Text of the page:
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Question: Help to Identify drumhead of windlass

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Hello All,


Working now on the Kate Cory's whale-craft rigging, some of which (the downfalls and guys) end up on the windlass at the bow of the ship. The windlass is a horizontal affair as shown in the attached diagram. The barrel takes some of the rigging while the rest goes to the "drumhead".   I think that this "drumhead" is the outer portion of the windlass? Am I correct here or is it some other piece?  I have labeled my question in red. Thanks!







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I would agree with spyglass.  There would be no rigging belayed to the windlass.  It's primary function is to raise the anchor with the anchor cable going around the barrel.  The drum head (outside of the riding bitts) can be used to provide mechanical advantage when hauling heavy lines, sort of like a horizontal capstan.  It is easier to utilize the drum head quickly or on a more temporary basis than the main barrel.





Laissez le bon temps rouler ! 



Current Build:  Le Soleil Royal

Completed Build Amerigo Vespucci

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In the case of whalers, the rig to lift blubber and assist in the carving of the whale have two main pieces. One rig holds a blubber hook, the other a dowel or peg (large). These are manipulated by a fall and a guy for each rig. These, according to docs, head on to the windlass. Interestingly, whalers rarely had use for anchors unless not arriving dockside at port. So, anchors were usually lashed to the sides and the chain for it was stowed.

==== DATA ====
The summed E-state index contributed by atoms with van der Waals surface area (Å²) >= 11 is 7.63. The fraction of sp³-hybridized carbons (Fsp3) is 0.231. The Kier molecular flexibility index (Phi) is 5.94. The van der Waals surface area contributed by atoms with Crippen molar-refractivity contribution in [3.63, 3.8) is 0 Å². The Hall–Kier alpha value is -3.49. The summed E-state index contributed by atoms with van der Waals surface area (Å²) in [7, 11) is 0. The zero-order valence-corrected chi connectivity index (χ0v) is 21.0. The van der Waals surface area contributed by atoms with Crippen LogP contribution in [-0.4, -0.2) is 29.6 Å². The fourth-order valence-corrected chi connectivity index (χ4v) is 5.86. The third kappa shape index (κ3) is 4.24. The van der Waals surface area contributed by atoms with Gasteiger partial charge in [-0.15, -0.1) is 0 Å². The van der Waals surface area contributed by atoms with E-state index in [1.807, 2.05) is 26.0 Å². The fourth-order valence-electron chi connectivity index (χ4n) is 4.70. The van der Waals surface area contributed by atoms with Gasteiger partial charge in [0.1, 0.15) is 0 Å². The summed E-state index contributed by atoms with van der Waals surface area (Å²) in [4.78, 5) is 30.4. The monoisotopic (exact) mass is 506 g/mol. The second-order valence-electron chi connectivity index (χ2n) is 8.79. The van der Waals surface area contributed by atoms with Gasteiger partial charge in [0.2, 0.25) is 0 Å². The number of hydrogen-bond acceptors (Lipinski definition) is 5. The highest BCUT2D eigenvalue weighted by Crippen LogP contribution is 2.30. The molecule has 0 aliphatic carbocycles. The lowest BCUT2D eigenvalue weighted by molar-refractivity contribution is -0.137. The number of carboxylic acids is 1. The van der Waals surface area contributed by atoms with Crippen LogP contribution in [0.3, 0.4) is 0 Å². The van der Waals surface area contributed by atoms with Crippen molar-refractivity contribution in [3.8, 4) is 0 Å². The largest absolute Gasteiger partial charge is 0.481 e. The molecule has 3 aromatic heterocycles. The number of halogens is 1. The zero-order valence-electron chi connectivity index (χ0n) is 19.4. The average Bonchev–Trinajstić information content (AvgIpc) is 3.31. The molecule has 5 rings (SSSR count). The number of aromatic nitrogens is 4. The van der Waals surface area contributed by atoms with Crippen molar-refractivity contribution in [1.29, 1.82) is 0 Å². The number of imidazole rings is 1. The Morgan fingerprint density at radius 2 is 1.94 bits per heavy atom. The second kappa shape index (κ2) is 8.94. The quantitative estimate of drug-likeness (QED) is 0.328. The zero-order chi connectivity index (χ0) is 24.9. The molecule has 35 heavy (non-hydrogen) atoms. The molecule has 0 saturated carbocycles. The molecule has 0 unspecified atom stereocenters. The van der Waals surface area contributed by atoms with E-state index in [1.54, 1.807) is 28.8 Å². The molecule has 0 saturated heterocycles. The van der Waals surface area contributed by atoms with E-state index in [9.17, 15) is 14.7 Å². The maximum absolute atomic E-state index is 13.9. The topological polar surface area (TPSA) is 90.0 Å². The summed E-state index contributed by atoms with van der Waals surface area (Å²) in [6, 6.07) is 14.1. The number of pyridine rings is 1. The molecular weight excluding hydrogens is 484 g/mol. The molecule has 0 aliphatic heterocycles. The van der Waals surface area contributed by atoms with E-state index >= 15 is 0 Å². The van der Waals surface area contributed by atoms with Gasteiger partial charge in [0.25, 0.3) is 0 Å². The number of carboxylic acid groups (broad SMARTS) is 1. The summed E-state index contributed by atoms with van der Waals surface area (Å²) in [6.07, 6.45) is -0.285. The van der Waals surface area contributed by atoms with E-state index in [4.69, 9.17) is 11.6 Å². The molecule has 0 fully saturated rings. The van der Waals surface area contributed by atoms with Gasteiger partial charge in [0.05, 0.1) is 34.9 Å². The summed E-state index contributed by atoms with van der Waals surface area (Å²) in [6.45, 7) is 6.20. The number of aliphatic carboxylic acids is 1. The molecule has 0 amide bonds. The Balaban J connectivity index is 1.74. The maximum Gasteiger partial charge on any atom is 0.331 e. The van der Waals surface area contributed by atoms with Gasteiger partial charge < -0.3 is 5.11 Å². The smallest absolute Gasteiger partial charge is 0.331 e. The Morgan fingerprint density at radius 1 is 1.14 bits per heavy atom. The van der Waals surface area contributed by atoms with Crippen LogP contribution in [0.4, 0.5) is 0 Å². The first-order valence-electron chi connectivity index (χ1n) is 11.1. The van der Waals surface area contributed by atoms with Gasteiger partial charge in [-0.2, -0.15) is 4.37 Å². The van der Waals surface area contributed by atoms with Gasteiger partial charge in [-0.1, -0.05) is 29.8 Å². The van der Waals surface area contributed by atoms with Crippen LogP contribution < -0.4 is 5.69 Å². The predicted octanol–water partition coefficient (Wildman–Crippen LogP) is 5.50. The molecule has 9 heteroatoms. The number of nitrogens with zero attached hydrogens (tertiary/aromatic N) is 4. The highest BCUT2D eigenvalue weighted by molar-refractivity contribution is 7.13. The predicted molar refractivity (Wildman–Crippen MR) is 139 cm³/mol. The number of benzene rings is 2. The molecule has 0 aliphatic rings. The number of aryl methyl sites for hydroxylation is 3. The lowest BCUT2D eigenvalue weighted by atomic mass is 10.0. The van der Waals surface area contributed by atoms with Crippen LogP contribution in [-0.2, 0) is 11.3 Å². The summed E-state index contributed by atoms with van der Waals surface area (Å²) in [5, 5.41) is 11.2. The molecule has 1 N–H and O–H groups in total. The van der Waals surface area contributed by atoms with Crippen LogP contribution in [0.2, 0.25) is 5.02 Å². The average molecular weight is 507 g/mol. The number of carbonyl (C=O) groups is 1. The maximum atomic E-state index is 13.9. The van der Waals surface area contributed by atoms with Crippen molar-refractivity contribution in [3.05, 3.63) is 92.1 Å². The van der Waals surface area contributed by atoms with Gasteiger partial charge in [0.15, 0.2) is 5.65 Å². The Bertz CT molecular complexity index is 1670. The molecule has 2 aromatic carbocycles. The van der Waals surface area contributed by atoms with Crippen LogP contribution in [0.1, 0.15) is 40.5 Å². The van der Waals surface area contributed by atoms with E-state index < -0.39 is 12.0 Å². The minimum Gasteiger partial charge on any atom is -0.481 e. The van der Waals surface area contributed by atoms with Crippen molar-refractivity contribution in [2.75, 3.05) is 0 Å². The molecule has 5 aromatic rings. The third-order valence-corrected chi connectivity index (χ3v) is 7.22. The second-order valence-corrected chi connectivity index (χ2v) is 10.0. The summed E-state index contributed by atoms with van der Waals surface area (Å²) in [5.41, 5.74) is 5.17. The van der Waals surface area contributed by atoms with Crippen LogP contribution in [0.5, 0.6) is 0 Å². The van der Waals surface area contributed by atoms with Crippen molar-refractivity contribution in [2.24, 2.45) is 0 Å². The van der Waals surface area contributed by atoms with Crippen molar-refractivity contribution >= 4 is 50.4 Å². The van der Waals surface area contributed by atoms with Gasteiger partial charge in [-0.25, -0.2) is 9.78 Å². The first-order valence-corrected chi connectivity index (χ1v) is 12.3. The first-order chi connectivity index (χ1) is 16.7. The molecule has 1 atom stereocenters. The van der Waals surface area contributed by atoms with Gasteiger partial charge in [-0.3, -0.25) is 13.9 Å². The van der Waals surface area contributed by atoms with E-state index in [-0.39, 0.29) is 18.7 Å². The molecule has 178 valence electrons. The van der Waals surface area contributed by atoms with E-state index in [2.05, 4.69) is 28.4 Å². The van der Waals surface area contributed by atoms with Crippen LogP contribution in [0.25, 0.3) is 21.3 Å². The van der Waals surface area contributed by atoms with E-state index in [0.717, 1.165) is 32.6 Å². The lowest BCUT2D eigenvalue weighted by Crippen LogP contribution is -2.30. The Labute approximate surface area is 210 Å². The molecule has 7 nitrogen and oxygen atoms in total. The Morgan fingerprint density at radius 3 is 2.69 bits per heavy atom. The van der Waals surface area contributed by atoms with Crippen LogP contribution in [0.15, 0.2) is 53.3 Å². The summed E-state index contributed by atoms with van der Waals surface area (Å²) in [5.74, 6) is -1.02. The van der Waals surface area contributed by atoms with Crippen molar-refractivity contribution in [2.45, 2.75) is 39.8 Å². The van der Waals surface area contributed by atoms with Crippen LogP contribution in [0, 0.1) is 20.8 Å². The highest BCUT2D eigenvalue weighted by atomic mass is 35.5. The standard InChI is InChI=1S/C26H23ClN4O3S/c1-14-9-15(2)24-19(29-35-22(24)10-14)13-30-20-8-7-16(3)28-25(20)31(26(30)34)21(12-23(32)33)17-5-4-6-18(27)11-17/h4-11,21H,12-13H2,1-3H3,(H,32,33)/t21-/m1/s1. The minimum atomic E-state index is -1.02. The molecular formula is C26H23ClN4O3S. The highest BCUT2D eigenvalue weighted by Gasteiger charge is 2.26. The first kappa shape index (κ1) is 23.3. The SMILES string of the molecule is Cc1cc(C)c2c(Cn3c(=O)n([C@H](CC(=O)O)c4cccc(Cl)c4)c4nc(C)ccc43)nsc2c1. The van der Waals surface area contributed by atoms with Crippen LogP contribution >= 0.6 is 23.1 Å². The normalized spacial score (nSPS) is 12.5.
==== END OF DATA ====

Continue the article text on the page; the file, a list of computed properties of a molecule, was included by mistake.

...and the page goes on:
The question about the windlass has to do with which line goes to which part of the windlass: the fall ends up on the barrel and the guy to the drumhead. Henry, SpyGlass - thanks for ID'ing the drumhead. That is the key!  Just what I needed!








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My uneducated guess is that they only went to the windlass when actually hoisting. At other times the windlass needed to be free for other tasks.

Drown you may, but go you must and your reward shall be a man's pay or a hero's grave

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A VERY good book about whaling and practices used aboard whalers is The Yankee Whaler by Clifford Ashley. Ashley sailed on a whaling voyage and was also a prolific and talented artist and his book is full of lively illustrations taken from his own life experience. It delves into the history and culture of whaling and leaves no aspect unexplored. Ashley will always be remembered though as the author of the Ashley Book of Knots, still the best book ever written on the subject.




 Niagara USS Constitution 


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